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meditation and creativityMeditation has numerous benefits, including the improvement of physical and mental health, providing a sense of peace, and an increased ability to be creative (Connors 354). The creative aspect drew me into the practice of meditation, as I have a natural tendency to be attracted towards the power and influence of aesthetics. I found that meditation expanded my creativity into multiple disciplines, being able to work within them simultaneously.

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As soon as I became serious about meditation as a daily act, my creativity flourished. I had written poetry in my teenage years and did a bit of singing as well, but had never considered them as primary disciplines. Yet when I began to meditate on a regular basis, my creativity expanded in several directions with increased focus.

The first enactment of my increased creativity was in my first love: poetry. I began writing poems every day on impulse—sometimes five poems in one day. After a while, I felt that I was given a gift and I should not squander it. In this sense, I have followed a strict discipline of writing daily. Hard work does add to the blessing of increased creativity, but meditation was my first push into considerably attending to my artistic side.

Later, I added singing to my repertoire and also percussion. I became proficient in both to the extent that I could sing and play drums simultaneously. This act is often referred by musicians as nearly impossible, as carrying a rhythm and a melody at the same time is much more difficult than carrying a melody then other, as in the case of singing and playing guitar (Popper 46). Once again, I can state that I worked with diligence to achieve this proficiency. Yet, I affirm that meditation brought me these gifts first and the discipline that I act upon is also derived from this source.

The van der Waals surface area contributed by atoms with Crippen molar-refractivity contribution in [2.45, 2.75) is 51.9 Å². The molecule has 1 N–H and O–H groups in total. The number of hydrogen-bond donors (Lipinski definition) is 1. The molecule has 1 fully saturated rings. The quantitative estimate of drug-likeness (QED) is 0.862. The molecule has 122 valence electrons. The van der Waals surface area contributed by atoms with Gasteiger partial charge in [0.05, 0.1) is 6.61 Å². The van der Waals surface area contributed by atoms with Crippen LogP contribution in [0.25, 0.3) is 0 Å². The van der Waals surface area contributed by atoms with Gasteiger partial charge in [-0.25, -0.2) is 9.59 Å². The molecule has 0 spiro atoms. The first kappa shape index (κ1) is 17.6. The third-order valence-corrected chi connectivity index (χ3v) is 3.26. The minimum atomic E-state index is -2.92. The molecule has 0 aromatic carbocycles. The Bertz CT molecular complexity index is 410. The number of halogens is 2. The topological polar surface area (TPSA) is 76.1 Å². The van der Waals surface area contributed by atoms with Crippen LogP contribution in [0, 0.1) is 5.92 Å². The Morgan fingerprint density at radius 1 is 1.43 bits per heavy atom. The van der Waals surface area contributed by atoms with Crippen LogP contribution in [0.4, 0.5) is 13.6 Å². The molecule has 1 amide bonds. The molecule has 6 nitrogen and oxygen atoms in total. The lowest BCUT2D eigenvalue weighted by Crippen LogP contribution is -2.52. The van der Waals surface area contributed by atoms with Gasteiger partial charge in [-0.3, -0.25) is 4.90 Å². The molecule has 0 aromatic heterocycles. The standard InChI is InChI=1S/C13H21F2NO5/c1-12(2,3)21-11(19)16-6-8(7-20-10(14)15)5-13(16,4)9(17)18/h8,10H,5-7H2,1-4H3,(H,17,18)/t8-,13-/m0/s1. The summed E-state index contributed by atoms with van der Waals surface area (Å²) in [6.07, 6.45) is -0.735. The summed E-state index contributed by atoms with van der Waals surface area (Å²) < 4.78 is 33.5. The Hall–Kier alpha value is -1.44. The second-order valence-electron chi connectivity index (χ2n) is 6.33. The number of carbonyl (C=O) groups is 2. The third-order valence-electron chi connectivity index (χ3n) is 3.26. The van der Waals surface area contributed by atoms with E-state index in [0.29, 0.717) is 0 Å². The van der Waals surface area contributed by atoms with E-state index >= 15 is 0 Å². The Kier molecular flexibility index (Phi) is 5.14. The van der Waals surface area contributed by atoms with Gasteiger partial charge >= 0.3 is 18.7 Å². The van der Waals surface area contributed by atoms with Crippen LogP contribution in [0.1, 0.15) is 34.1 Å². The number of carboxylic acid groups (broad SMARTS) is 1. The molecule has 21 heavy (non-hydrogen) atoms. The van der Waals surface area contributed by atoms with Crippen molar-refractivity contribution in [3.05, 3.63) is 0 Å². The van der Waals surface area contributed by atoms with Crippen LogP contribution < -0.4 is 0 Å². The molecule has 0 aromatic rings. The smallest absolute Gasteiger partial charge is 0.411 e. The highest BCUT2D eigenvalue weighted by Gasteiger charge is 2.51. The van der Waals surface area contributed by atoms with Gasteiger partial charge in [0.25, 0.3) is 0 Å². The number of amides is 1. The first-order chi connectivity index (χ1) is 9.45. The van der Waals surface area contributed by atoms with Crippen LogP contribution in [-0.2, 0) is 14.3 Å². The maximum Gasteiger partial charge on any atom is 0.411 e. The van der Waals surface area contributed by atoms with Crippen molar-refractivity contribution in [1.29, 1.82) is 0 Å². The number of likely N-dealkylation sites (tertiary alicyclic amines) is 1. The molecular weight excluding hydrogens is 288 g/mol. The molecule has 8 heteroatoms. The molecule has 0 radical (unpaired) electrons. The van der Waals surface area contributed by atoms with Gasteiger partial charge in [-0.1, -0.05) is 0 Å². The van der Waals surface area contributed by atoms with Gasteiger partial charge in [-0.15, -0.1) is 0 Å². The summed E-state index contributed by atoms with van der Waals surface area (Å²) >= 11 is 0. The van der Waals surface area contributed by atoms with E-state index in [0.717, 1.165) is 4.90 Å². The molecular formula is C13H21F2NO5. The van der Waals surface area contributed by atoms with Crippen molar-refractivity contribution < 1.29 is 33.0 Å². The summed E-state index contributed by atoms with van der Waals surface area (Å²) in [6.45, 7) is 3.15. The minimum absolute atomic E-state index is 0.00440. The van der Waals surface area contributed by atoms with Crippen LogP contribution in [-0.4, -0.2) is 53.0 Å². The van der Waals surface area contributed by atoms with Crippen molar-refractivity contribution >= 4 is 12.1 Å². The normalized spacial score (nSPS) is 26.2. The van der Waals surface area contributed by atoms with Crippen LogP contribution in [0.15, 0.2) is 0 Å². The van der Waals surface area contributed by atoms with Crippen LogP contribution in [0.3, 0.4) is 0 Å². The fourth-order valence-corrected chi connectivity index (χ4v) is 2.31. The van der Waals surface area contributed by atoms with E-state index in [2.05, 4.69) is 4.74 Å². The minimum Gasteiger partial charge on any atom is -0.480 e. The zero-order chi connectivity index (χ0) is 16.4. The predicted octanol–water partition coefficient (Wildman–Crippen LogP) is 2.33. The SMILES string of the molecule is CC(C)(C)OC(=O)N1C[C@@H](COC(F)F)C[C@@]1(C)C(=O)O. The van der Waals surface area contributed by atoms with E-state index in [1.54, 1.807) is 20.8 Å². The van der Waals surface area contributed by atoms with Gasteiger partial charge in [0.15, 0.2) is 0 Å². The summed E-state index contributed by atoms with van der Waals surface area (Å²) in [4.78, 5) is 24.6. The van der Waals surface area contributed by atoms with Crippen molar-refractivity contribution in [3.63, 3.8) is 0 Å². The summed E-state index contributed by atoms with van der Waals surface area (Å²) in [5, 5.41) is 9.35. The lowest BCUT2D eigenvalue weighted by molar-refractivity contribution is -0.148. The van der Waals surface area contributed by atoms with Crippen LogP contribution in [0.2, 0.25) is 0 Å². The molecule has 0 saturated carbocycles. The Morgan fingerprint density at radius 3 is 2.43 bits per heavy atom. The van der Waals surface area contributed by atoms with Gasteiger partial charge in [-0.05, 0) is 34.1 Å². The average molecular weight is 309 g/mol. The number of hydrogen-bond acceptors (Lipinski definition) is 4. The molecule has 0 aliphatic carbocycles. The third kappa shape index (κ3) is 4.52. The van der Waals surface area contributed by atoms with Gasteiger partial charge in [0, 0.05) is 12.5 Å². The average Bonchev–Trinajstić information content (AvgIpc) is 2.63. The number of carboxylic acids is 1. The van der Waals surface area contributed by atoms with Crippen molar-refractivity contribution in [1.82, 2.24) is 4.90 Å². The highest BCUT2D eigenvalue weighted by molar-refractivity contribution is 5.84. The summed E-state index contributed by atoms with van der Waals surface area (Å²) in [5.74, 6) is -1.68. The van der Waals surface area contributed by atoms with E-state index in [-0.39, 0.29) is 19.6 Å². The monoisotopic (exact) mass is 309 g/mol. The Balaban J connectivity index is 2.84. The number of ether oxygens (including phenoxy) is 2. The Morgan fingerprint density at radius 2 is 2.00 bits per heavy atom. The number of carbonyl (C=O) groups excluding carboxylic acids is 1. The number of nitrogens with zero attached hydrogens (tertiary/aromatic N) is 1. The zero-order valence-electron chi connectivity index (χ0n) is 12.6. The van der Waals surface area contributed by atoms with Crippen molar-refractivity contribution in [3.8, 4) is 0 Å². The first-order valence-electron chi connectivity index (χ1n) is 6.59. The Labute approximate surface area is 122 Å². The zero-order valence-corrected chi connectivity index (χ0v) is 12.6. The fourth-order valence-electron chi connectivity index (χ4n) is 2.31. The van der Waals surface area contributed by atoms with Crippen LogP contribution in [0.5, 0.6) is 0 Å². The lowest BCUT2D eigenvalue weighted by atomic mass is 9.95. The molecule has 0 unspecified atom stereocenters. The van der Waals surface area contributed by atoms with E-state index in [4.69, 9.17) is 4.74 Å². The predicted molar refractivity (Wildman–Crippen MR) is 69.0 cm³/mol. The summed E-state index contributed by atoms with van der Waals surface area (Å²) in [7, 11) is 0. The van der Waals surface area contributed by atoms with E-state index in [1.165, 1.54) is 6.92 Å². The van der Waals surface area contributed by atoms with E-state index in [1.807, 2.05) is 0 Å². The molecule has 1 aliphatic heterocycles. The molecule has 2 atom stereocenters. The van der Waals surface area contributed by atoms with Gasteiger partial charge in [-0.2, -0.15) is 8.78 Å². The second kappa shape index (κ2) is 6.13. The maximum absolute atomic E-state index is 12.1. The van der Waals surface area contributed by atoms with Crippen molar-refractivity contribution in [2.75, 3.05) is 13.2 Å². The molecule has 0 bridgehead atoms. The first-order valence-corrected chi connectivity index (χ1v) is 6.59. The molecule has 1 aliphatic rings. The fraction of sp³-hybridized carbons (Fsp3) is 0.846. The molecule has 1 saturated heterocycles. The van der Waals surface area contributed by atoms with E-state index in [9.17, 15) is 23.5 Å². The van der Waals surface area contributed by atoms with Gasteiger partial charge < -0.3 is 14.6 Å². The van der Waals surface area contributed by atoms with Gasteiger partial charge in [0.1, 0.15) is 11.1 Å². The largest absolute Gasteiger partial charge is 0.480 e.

Besides poetry, singing, and drumming, I also dived into the field of theoretical mathematics. I eventually wrote a book on set theory and number theory. I debated with professors and heads of research committees over my ideas.

But the greatest gift of creativity that meditation gave me is knowing how to teach others meditation. It has made me a competent and confident teacher that is on a continuous search for new ways to teach meditation as a solution to people’s suffering.

When I was 19 years old, I was meditating now and then. I was invited by people associated with a meditation group to stay in a house that was occupied only by people who meditate daily, living as a communal family so to say. One of the members of the meditation group asked me if I would like to try staying one day in the house to see how I felt there. I agreed and woke up the next morning as if it was like any other morning. The only difference was that I was supremely inspired! I wrote five poems that day in seemingly effortless fashion. This had never occurred to me before meditating on a serious basis. Nor was I ever so concerned about poetry that much to spend a whole day committed to it, or was I ever so inspired in my life.

I concluded that it was the cause of me staying in the house with that positive energy. I therefore agreed to residing there permanently and continued to produce many poems per day. Now, after nine years of meditating on a regular basis and keeping up my practice as a poet, I have published over 100 of my poems in journals, magazines, books, and newspapers. I have written nine book manuscripts—which means a new book at least every year.

Meditation has granted me increased creativity, starting from poetry and branching out into numerous other fields of artistic expression. Not only has meditation provided me with the chance to be a real poet, but also someone who can balance many creative arts simultaneously and symbiotically.


Popper, Britney. The Impossible Acts of a Musician. New York: Clover Books, 2004. Print.

Connors, Brain. Meditation: Secrets of Ancient Arts. Seattle: Rain City Press, 2011. Print.

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